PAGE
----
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Ford investigates creating a mobile data network using the cars themselves


A car can already tap into the mobile wireless network: accessing navigation information, connecting to emergency services and even downloading and streaming content to in-vehicle entertainment systems. But what if the car went one step further? Instead of being the end-node of a network like any other smartphone or laptop, what if the car could be used to create a network? What if it could connect to other cars to form constantly morphing mobile mesh network that helped drivers avoid accidents, identify traffic jams miles before they encounter them and even act as a relay point for Internet access?

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These are the questions Ford Motor Company chief technology officer and vice president of research Paul Mascarenas is not only asking but is pretty close to answering. Mascarenas was recently in Chicago, the country’s most congested major market, to show what ad hoc networking in vehicles could do to save drivers hours of commute time and even save a few lives.

Ford believes the key is Wi-Fi, but not the ordinary access point and receiving device setup. What Ford envisions, Mascarenas said, is a high-powered, heavily encrypted Wi-Fi that establishes point-to-point connections between cars within a half-mile radius. Those connections could be used to communicate vital information between vehicles, either triggering alerts to the driver or interpreted by the vehicle’s computer. An intelligent car slamming on its brakes could communicate to all of the vehicles behind it that it’s coming to rapid halt, giving the driver that much more warning that he too needs to hit the brakes.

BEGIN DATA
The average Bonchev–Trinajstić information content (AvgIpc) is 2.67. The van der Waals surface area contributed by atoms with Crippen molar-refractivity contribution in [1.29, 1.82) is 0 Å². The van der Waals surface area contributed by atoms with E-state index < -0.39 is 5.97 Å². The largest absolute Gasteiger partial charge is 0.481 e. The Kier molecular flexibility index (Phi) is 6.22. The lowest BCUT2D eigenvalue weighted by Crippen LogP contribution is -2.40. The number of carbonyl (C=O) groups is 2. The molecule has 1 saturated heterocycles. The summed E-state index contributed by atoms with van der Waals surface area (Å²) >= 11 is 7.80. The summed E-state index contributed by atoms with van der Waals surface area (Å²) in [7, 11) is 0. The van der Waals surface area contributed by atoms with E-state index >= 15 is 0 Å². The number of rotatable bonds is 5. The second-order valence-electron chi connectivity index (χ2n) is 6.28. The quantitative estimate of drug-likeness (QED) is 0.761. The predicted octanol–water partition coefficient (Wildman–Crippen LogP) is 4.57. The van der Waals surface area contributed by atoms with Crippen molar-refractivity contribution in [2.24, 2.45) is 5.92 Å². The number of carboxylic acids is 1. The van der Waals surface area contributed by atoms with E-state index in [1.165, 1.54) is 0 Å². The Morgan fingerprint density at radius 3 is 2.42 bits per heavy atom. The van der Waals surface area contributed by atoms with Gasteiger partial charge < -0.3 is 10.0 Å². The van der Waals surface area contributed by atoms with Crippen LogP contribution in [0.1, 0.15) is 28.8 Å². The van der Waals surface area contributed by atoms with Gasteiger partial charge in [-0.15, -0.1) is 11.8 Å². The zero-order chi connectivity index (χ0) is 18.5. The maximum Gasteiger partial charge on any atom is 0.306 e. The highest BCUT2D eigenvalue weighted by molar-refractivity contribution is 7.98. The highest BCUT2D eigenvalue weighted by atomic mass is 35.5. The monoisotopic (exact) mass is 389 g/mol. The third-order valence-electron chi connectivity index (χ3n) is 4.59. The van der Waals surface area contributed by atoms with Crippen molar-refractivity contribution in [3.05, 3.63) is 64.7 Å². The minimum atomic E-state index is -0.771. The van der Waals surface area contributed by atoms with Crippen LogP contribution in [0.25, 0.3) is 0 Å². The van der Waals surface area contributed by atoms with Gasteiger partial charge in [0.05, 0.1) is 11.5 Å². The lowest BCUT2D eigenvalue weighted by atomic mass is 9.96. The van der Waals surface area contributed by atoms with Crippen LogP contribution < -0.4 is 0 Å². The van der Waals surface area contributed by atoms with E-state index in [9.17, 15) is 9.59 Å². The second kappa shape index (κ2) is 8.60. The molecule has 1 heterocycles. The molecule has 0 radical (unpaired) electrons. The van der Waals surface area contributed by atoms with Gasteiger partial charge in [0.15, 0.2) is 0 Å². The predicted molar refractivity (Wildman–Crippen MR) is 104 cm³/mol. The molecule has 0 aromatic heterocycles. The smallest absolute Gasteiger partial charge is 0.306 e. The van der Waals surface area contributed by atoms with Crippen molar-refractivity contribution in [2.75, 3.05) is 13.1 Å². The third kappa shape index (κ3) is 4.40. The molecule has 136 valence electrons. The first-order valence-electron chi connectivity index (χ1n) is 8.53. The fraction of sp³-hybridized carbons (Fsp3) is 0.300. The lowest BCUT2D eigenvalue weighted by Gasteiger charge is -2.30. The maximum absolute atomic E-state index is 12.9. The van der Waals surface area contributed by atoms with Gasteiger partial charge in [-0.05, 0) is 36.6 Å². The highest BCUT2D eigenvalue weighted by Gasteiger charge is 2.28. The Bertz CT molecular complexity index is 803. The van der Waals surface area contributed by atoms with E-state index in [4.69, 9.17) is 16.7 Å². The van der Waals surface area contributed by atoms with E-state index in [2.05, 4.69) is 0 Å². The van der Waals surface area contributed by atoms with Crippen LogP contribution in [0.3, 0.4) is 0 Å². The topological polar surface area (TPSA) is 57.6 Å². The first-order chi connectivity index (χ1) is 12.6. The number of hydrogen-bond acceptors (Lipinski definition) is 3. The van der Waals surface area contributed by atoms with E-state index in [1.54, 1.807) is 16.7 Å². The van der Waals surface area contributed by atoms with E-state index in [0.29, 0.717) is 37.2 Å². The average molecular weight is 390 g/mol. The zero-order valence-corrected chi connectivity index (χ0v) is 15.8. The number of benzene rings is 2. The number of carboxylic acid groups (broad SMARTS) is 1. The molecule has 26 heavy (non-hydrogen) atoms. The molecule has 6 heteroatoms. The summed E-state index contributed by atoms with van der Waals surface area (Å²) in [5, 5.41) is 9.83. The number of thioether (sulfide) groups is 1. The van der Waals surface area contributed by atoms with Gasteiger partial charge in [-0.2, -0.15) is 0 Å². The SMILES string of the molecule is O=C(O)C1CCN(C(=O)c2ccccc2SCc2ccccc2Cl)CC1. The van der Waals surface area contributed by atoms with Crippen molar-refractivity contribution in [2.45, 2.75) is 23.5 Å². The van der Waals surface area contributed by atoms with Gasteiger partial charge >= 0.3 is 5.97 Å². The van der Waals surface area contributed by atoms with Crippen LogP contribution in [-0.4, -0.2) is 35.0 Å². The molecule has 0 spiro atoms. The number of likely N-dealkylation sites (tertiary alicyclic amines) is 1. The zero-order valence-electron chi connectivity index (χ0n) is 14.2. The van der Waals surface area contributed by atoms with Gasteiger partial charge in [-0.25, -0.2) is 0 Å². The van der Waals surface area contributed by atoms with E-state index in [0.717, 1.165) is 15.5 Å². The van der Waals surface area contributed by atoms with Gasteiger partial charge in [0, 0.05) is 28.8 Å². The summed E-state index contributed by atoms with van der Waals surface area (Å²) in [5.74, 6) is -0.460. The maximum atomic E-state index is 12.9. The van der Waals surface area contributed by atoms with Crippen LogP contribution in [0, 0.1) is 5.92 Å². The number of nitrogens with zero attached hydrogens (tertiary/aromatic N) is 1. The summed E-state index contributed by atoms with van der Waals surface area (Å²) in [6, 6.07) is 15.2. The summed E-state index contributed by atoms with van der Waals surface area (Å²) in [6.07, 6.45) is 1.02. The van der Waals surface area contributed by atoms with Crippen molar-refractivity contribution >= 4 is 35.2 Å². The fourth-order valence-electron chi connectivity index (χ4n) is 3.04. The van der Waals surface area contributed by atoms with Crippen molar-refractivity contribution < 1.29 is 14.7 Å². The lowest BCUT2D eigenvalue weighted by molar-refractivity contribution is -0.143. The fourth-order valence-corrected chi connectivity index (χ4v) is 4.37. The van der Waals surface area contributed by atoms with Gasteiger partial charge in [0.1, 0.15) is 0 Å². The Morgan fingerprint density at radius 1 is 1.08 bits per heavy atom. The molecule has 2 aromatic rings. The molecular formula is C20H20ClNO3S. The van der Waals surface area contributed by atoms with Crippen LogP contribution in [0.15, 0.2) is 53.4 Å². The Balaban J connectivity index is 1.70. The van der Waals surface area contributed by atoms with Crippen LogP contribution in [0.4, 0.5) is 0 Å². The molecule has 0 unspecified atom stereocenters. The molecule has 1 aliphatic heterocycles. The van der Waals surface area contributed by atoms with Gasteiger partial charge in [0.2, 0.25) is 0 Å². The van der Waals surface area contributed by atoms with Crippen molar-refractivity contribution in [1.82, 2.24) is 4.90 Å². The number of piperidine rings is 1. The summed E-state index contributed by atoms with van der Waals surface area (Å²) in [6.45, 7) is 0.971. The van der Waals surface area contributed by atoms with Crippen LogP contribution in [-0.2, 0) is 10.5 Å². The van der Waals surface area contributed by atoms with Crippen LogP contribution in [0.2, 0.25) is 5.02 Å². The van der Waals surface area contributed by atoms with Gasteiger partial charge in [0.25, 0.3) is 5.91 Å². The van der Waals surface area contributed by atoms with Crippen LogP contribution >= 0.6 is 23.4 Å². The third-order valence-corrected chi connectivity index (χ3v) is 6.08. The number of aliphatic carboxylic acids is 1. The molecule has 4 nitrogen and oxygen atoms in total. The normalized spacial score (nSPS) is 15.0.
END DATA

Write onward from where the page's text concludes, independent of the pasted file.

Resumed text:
But because these cars are networked—the car in front of yours is connected to the car in front it and so forth—in a distributed mesh, an intelligent vehicle can know if cars miles down the road are slamming on their brakes, alerting the driver to potential traffic jams. Given enough vehicles with the technology, individual cars become nodes in a constantly changing, self-aware network that can not only monitor what’s going on in the immediate vicinity, but across a citywide traffic grid, Mascarenas said.

“Think of the cost of congestion. The average time lost to commuting a year is the equivalent of one full work week. In Chicago, it’s more like 70 hours,” Mascarenas said. “We’re doing a lot of work to determine how many vehicles need to be connected to get these kinds of benefits. For traffic management, we believe we need one in every 10 vehicles connected. For public safety, the number is higher: one in every three.”

To get that kind of penetration is going to take time and some prodding by U.S. Department of Transportation, but Mascarenas said that Ford believes it could be accomplished in 10 years if older vehicles could be retrofitted with radios that could send data even if they weren’t equipped to receive and interpret information on their own.

Ford has put together its own intelligent vehicle task force --consisting of company planners, engineers and scientists -- to explore ways to drive connectivity solutions into its own vehicle lines. But it’s biggest initiative has been to tie the connected car concept to Sync, it’s in-vehicle application platform that uses the driver’s smartphone to connect to the Internet (CP: Ford details the connected car).